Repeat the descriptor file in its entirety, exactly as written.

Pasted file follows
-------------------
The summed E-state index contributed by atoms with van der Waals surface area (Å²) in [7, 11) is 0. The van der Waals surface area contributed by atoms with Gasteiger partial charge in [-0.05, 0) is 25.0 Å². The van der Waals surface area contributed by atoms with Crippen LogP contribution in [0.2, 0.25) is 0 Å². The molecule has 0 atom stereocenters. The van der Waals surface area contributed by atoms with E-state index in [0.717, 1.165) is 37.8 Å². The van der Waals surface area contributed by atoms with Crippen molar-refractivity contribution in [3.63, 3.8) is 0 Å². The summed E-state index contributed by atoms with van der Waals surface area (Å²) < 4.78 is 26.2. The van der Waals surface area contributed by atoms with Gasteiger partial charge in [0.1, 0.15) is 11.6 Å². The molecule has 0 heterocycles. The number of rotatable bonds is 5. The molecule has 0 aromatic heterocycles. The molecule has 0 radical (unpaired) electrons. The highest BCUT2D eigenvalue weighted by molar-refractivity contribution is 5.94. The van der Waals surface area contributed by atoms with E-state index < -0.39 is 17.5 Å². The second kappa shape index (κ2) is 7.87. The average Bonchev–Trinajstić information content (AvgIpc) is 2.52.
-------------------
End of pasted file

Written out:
The summed E-state index contributed by atoms with van der Waals surface area (Å²) in [7, 11) is 0. The van der Waals surface area contributed by atoms with Gasteiger partial charge in [-0.05, 0) is 25.0 Å². The van der Waals surface area contributed by atoms with Crippen LogP contribution in [0.2, 0.25) is 0 Å². The molecule has 0 atom stereocenters. The van der Waals surface area contributed by atoms with E-state index in [0.717, 1.165) is 37.8 Å². The van der Waals surface area contributed by atoms with Crippen molar-refractivity contribution in [3.63, 3.8) is 0 Å². The summed E-state index contributed by atoms with van der Waals surface area (Å²) < 4.78 is 26.2. The van der Waals surface area contributed by atoms with Gasteiger partial charge in [0.1, 0.15) is 11.6 Å². The molecule has 0 heterocycles. The number of rotatable bonds is 5. The molecule has 0 aromatic heterocycles. The molecule has 0 radical (unpaired) electrons. The highest BCUT2D eigenvalue weighted by molar-refractivity contribution is 5.94. The van der Waals surface area contributed by atoms with E-state index < -0.39 is 17.5 Å². The second kappa shape index (κ2) is 7.87. The average Bonchev–Trinajstić information content (AvgIpc) is 2.52.